The Digital Health revolution has been under way for some time but has accelerated rapidly over the past couple years as a pandemic forced us to internalize the realities of conducting more of our lives remotely, and gave us new reasons to keep a closer eye on our health and wellness.
Devices for tracking a patient’s medical status or the onset of life or limb threatening episodes are becoming more portable, more affordable, and subsequently more popular. Near invisible continuous glucose monitoring (CGM) patches, pulse-oximeters and sleep monitoring built into elegant accessories like a watch, wristband, or ring, all demonstrate how seamlessly modern health sensor technology is integrating into our lives.
Many of these devices focus on bringing the patient experience out of the hospital or lab and into the home or onto the person. Others focus on promoting a general sense of mindfulness of one’s well-being, fitness, or form as they move through the world. In both cases, the rate at which new products with advanced sensing are being offered will have a multiplicative effect on improving our health outcomes, and the companies providing them will be in a position to offer progressively better experiences due to the insights they can then offer to their users.
The large majority of sensor systems in these fields are built either using something called an Inertial Measurement Unit (IMU) that detects accelerations and gyrations to calculate impacts, angles, and orientations, or are using optical systems that determine your status in a variety of ways, from using LEDs and light refraction to combining advanced computer vision technology with the camera on your phone.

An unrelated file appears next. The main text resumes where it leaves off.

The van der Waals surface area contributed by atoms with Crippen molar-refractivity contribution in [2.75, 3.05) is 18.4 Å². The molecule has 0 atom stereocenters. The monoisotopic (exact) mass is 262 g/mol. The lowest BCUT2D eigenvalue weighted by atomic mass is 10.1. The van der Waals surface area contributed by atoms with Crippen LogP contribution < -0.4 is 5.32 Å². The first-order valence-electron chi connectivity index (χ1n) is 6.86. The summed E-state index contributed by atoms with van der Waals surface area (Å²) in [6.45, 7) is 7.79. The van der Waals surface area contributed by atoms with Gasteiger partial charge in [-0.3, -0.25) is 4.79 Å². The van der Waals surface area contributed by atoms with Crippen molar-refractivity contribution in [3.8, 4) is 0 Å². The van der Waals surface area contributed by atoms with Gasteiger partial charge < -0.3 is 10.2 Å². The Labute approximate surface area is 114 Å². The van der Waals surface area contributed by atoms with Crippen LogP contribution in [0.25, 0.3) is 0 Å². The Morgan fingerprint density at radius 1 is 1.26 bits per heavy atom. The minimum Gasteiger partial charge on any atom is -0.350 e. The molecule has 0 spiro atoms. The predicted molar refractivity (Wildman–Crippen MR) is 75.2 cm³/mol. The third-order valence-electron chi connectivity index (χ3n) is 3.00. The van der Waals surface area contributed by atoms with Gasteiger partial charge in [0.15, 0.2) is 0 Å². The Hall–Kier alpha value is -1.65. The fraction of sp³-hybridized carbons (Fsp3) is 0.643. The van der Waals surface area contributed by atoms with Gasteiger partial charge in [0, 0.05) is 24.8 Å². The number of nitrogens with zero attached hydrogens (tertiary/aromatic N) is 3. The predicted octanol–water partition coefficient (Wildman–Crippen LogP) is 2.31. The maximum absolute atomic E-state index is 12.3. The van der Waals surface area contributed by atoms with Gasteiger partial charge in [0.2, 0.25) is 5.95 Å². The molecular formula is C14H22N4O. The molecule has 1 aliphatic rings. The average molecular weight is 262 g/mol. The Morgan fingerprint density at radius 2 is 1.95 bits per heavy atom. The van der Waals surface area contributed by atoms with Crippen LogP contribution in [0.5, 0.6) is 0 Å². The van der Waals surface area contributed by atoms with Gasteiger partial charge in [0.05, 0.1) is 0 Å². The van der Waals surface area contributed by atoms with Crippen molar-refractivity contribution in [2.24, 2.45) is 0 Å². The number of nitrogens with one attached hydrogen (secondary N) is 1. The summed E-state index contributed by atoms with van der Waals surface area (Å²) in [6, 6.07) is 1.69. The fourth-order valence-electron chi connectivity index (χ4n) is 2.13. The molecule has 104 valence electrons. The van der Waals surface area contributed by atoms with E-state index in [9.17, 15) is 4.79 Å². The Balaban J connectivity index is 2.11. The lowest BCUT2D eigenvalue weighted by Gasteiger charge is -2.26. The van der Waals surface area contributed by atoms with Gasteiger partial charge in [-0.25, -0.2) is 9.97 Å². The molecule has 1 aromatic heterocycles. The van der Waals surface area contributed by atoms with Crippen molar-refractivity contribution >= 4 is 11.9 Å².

In many of BeBop’s sensing systems, we combine smart fabric sensing with an IMU to add an additional layer of intelligence to our devices. An IMU does an excellent job of telling our Forte Data Glove where it is in 3D space, or telling our Tempo Insole how a foot is oriented mid-stride. Where the IMU leaves off and fabric sensing picks up, is when you need to understand multiple points of interaction in real-time (for instance, understanding how the joints of each of your fingers are moving). Even more importantly, when the foot hits the ground, is it pronating or supinating, how is your left foot landing vs. your right foot, or whether you are striking the ground with your heel in a way that might portend an injury to your foot or leg?
IMU-only based systems will have trouble in the above cases, as will optical systems, which simply are not portable or practical enough to observe the body in everyday situations. Even in stationary conditions, cameras only see what we show them, and thus use cases are generally limited to the initial field of vision or require arduous reorientation to provide usable data to the algorithm. With an array of fabric sensors, BeBop provides a new kind of “camera” that continuously analyzes images of how your foot hits the ground as you move through a variety of motions and interact with different surfaces.